Plant of the Week: Compass plant

During September, Friends of the High Line is celebrating the Chelsea Grasslands – a special area of the park between West 18th and West 20th Streets that was inspired by the tallgrass prairie of the American Midwest. As part of the celebration, we're featuring plants and trees from the Grasslands throughout the month.

Difficult to miss this time of year, Silphium laciniatum has a bright yellow flower with lengthy stalks. Often mistaken for a sunflower, both are members of the Asteraceae family but are of different genera. This long-lived perennial blooms July through September and can reach a lofty height of 6-10 feet. In the High Line's shallow beds, Silphium laciniatum cannot stay upright on its own, so it tends to spread over its neighbors or along the railing of the park.

In a natural setting, the plant stays firmly upright, and is considered a prairie landmark that competes against other giants such as big blue stem. The plant's roots can reach an impressive depth of 15 feet, a characteristic that allows it to survive the severe droughts and wildfires common to its native prairie.

Photo by Ayinde Listhrop

Silphium laciniatum is distinguishable from other silphiums thanks to its leaf characteristics- they are hairy and rigid, described as sandpapery, and lacerated or deeply cut, often compared to the shape of a pin oak leaf, but much larger. A second silphium is planted in the Chelsea Grasslands- Silphium terebinthinaceum, or prairie dock- but its leaves are heart-shaped and entire, its stems and bracts are smooth, and it manages to stay upright in the garden more often than not. The Missouri Conservationist magazine says "compass plant leaves are like prairie dock leaves that someone went after with a pair of scissors," so differentiated and deeply lobed is S. laciniatum versus S. terebinthinaceum.

The common name of Silphium laciniatum is compass plant, a nickname that originated from the north-south orientation of the plant's leaves. This orientation reduces the amount of solar radiation leaves soak in during the day, therefore maximizing water efficiency. Supposedly the leaves will remain cool to the touch due to this orientation, even on a hot summer day. The predictable orientation of the leaves also allowed compass plant to act as a navigational tool for pioneers, who could orient themselves based on the direction the leaves faced. Additionally, pioneers marked wagon routes by "tying scraps of cloth to the tall stems to indicate safe passage around boggy swales and sloughs," according to John Madson in Where the Sky Began.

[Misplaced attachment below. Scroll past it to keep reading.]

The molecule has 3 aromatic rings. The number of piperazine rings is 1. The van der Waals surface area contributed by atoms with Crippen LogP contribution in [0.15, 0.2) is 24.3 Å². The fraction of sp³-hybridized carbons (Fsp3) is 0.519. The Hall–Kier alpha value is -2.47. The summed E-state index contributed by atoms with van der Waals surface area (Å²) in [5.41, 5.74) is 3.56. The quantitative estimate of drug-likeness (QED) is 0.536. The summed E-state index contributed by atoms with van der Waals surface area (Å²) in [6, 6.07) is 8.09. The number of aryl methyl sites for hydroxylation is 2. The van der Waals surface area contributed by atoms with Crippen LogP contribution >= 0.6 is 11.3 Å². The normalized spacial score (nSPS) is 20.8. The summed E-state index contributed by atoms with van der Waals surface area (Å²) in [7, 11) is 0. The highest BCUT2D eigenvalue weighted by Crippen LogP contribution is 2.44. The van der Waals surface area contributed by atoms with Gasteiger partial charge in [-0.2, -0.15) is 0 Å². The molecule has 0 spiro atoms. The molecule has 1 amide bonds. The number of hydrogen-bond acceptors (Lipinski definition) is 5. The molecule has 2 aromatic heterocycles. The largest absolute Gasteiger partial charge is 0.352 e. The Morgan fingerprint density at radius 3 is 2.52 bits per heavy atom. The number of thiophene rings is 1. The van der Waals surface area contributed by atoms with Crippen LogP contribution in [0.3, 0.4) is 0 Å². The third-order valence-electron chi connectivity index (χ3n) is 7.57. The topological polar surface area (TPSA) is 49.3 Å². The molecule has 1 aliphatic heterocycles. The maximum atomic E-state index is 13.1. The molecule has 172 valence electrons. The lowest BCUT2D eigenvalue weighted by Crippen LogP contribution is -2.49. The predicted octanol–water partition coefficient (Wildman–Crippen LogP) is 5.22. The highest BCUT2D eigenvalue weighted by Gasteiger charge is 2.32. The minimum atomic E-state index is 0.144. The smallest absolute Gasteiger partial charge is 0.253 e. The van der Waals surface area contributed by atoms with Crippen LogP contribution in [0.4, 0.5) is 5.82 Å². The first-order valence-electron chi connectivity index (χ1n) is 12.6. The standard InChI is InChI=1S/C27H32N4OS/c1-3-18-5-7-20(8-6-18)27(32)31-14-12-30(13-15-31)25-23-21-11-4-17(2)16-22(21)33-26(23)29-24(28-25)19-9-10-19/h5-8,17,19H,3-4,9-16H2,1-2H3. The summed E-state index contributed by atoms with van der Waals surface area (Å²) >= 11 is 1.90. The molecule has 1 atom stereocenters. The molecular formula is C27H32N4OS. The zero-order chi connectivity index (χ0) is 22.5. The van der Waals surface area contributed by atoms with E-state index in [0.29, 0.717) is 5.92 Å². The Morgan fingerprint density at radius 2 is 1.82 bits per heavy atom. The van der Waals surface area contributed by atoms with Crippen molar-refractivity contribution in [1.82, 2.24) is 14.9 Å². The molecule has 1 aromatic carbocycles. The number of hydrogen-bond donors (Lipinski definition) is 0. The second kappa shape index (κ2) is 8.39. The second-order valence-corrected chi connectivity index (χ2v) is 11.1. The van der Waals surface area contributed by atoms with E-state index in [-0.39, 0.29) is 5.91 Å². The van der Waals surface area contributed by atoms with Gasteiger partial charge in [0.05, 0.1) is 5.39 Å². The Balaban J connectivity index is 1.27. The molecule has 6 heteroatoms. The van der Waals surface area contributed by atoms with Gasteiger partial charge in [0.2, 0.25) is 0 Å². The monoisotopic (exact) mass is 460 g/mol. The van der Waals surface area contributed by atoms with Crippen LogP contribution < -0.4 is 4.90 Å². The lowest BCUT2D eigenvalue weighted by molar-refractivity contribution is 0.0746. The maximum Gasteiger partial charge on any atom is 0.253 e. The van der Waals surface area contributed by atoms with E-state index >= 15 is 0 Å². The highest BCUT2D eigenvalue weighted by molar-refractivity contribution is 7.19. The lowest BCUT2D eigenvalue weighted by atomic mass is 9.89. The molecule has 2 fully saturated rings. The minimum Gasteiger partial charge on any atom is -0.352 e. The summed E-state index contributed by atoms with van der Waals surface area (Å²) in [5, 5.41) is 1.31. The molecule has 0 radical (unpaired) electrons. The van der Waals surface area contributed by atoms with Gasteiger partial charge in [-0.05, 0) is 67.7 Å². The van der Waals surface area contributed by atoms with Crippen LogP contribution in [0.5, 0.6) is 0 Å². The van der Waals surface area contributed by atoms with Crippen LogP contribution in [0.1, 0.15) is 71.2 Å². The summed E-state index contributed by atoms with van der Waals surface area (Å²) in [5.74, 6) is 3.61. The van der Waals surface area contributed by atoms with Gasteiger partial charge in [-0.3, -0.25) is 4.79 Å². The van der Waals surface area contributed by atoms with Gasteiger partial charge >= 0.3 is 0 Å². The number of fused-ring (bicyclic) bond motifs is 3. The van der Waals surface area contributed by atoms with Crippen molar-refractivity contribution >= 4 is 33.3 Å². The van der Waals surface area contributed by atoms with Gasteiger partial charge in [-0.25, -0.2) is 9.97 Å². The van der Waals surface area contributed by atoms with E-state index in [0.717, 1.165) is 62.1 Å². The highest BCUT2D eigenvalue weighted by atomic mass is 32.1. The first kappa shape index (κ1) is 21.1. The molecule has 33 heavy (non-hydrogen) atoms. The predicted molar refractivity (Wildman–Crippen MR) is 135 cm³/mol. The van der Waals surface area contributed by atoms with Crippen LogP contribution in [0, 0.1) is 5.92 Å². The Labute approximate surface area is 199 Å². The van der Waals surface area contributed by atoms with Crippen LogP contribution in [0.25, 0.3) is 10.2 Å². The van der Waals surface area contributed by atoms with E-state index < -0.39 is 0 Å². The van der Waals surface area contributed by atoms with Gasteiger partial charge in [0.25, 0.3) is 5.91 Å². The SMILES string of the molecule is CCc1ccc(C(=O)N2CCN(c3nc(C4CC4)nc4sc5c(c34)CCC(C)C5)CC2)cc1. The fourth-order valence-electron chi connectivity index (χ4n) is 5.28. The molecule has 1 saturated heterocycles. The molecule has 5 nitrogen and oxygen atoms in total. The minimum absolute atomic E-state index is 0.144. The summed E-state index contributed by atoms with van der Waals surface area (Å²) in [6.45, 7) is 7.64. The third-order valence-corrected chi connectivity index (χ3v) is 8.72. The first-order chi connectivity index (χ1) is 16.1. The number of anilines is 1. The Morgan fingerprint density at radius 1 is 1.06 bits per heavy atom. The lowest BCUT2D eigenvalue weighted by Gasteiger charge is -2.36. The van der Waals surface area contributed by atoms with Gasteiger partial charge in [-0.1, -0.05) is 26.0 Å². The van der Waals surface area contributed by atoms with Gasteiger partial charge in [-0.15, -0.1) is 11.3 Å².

With the decline of the prairie habitat, compass plant populations have also declined. Livestock decimate Silphium populations when allowed to overgraze, and continual mowing or plowing generates a similar level of destruction. Aldo Leopold compared the severe decline of the buffalo to the decline of the compass plant: "Few grieved when the last buffalo left Wisconsin, and few grieve when the last Silphium follows him to the lush prairies of the never-never land." Only through thoughtful and extensive restoration efforts may we perhaps replicate the conditions Silphium laciniatum requires.


Compass plant requires lots of space, particularly vertically. If you have the space, it is recommended to plant by seed rather than cutting or transplanting because of the extreme depth of the tough taproot. The plant will not bloom until the second or third season, perhaps even the fifth or sixth according to some gardeners. Compass plant is extremely drought tolerant and disease resistant, and is a great choice for disturbed areas, naturalistic gardens, and restoration sites.


10th Avenue Square at West 17th Street and the Chelsea Grasslands between West 18th Street and West 20th Street

The High Line's planting design is inspired by the self-seeded landscape that grew up between rail tracks after the trains stopped running in the 1980s. Today, the High Line includes more than 500 species of perennials, grasses, shrubs, and trees – each chosen for their hardiness, adaptability, diversity, and seasonal variation in color and texture. Some of the species that originally grew on the High Line's rail bed are reflected in the park landscape today. Every week we share one of our gardeners' current favorites with you.

Our horticultural team counts on members and friends like you to help keep the High Line beautiful and thriving. Join our community of supporters who play an essential role in the High Line's most important gardening projects.

Celebrating the Chelsea Grasslands is made possible, in part, by TD Bank—the Presenting Green Sponsor of the High Line.

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